She has some top tips for working at home:
- Get some carts if you don’t have a lot of cupboards or storage space. Having materials in view can spark new ideas.
- Set up the space to make the most of the natural light in your home.
- Establish a time for your daily creative pursuits and stick to, and prioritize it. If it’s hard to stay focused during these unprecedented times try pairing your work time with music, a podcast, documentary or an audiobook. Make some tea, light some candles… whatever makes you happy.
Teresa Fletcher and her husband Larry have converted parts of their home to make room for their art, including turning their front porch into a studio space for both of them!
And don’t forget about safety and physical wellbeing. If you’re painting with oils and self-isolating, you don’t want to bring solvents into the house. Consider using neat oil paints and linseed oil as a safer alternative and set up a simple brush washing station outside – a bucket with a lid, some solvent and a rag could suffice. If you’re short on outdoor space, vegetable oil, soap, water and a bit of elbow grease will also do the trick. With both oil and acrylic, be sure to cover any surfaces you want to protect with a plastic sheet.
Finding a cozy space, Luz Galindo’s (left) well-lit space is perfect for creating. Mike Masterton (right) put a couple of chairs and tables to use for his workspace and kept a comfy chair away from the space for taking breaks.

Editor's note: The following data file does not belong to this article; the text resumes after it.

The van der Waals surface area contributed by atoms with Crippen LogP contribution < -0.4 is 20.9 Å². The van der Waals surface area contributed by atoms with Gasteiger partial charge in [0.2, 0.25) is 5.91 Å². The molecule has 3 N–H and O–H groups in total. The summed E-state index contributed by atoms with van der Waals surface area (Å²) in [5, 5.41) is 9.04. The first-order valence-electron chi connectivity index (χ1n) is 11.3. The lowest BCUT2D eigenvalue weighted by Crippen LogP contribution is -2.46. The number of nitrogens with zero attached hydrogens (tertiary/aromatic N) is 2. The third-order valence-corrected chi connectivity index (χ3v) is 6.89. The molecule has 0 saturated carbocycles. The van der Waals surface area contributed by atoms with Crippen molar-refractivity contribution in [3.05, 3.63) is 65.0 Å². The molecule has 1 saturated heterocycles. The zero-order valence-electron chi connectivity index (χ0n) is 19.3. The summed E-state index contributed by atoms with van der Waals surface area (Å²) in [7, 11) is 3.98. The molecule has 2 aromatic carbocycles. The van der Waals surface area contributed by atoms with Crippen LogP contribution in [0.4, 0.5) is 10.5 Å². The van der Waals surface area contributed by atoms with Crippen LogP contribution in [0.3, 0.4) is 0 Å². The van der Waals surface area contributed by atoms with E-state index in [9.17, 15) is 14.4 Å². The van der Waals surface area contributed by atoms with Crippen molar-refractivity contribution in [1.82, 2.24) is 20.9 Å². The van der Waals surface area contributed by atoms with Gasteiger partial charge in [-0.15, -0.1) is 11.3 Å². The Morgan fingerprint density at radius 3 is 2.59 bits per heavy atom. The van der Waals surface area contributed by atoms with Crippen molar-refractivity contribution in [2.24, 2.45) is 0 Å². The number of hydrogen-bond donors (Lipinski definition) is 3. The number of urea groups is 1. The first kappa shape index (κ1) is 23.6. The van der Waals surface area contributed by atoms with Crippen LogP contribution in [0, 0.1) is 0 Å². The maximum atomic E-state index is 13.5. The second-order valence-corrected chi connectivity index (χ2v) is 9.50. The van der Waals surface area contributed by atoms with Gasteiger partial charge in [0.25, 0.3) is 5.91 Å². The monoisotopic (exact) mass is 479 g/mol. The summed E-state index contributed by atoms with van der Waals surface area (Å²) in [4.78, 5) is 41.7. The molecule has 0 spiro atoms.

Remember to take regular breaks, little walks around the room and some stretching every hour or so. Whether you work seated or standing up, you want to maintain good posture. Your head, shoulders and hips should be in alignment no matter what you’re doing.
Finally, try not to worry too much about outcomes. This isn’t the time to put pressure on yourself to produce enduring and perfect pieces; it’s a moment to improve your state of mind. Approach your work from an angle of pure creativity. Focus on the process, be it that of catharsis, developing new skills, or challenging yourself in unexpected ways.
People are finding every nook and cranny to set up an art space – like Timothy Hoey (left), who has parked himself in the garage amongst his bicycles! Some, like Gillian Muir (right), are dedicating most of their bedroom for their creative space.
While some are fortunate to find a larger space for their studio, like Angela Fehr (left), some of us have are finding creative ways to utilize our spaces, such as Catherine Forsythe (right), who has utilized a small desk and keeps organized with baskets for storing her supplies.
Next week we’ll be looking at how creativity is helping us cope with these unprecedented times.
Through our art, how can we transform our fears and vulnerabilities into power and courage? Please let us know how you’re getting on! How are you using art to cope with isolation exhaustion, emotional reactions to the news and any additional daily stresses you are feeling as a result of the COVID-19 situation. We want to hear about your different creative endeavours and how they’re nourishing your emotional wellbeing.
Email us at firstname.lastname@example.org with the subject line: “Coping through Creativity” to tell us about how you are using art to manage during this difficult time*.
“[Feeling vulnerable] makes you face the experience fully and almost embrace it. Those moments can bring a lot of creativity and make ideas flourish.”
– Marina Willer
Article written by Chloe Battant